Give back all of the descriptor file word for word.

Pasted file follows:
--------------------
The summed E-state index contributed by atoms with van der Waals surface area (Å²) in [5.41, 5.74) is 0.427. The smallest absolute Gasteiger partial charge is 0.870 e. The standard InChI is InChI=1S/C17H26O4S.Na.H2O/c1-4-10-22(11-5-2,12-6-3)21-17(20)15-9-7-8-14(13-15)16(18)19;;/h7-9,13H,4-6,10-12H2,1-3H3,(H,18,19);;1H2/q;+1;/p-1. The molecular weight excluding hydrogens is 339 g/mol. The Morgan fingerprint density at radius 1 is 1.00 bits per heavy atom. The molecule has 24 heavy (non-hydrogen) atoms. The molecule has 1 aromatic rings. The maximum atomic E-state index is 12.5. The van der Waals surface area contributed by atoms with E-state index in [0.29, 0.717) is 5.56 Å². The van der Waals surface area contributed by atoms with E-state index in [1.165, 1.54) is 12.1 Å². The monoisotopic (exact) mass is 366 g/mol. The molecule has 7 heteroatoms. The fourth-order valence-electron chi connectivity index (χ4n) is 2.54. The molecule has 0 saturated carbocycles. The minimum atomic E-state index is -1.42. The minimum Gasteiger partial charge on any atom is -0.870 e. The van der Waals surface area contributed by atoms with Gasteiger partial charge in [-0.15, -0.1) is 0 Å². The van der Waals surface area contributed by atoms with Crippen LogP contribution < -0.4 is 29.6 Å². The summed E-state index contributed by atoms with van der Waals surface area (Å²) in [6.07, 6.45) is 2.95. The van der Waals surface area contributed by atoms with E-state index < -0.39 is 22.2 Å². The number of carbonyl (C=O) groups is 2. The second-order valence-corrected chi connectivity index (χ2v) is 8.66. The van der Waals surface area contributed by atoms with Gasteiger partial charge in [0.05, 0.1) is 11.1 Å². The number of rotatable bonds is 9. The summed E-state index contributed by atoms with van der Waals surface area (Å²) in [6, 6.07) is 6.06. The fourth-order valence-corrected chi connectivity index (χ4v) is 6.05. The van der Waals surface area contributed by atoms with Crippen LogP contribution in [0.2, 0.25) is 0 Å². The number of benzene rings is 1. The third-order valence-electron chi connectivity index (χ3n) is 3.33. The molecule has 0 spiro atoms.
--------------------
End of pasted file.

The summed E-state index contributed by atoms with van der Waals surface area (Å²) in [5.41, 5.74) is 0.427. The smallest absolute Gasteiger partial charge is 0.870 e. The standard InChI is InChI=1S/C17H26O4S.Na.H2O/c1-4-10-22(11-5-2,12-6-3)21-17(20)15-9-7-8-14(13-15)16(18)19;;/h7-9,13H,4-6,10-12H2,1-3H3,(H,18,19);;1H2/q;+1;/p-1. The molecular weight excluding hydrogens is 339 g/mol. The Morgan fingerprint density at radius 1 is 1.00 bits per heavy atom. The molecule has 24 heavy (non-hydrogen) atoms. The molecule has 1 aromatic rings. The maximum atomic E-state index is 12.5. The van der Waals surface area contributed by atoms with E-state index in [0.29, 0.717) is 5.56 Å². The van der Waals surface area contributed by atoms with E-state index in [1.165, 1.54) is 12.1 Å². The monoisotopic (exact) mass is 366 g/mol. The molecule has 7 heteroatoms. The fourth-order valence-electron chi connectivity index (χ4n) is 2.54. The molecule has 0 saturated carbocycles. The minimum atomic E-state index is -1.42. The minimum Gasteiger partial charge on any atom is -0.870 e. The van der Waals surface area contributed by atoms with Gasteiger partial charge in [-0.15, -0.1) is 0 Å². The van der Waals surface area contributed by atoms with Crippen LogP contribution < -0.4 is 29.6 Å². The summed E-state index contributed by atoms with van der Waals surface area (Å²) in [6.07, 6.45) is 2.95. The van der Waals surface area contributed by atoms with E-state index < -0.39 is 22.2 Å². The number of carbonyl (C=O) groups is 2. The second-order valence-corrected chi connectivity index (χ2v) is 8.66. The van der Waals surface area contributed by atoms with Gasteiger partial charge in [0.05, 0.1) is 11.1 Å². The number of rotatable bonds is 9. The summed E-state index contributed by atoms with van der Waals surface area (Å²) in [6, 6.07) is 6.06. The fourth-order valence-corrected chi connectivity index (χ4v) is 6.05. The van der Waals surface area contributed by atoms with Crippen LogP contribution in [0.2, 0.25) is 0 Å². The number of benzene rings is 1. The third-order valence-electron chi connectivity index (χ3n) is 3.33. The molecule has 0 spiro atoms.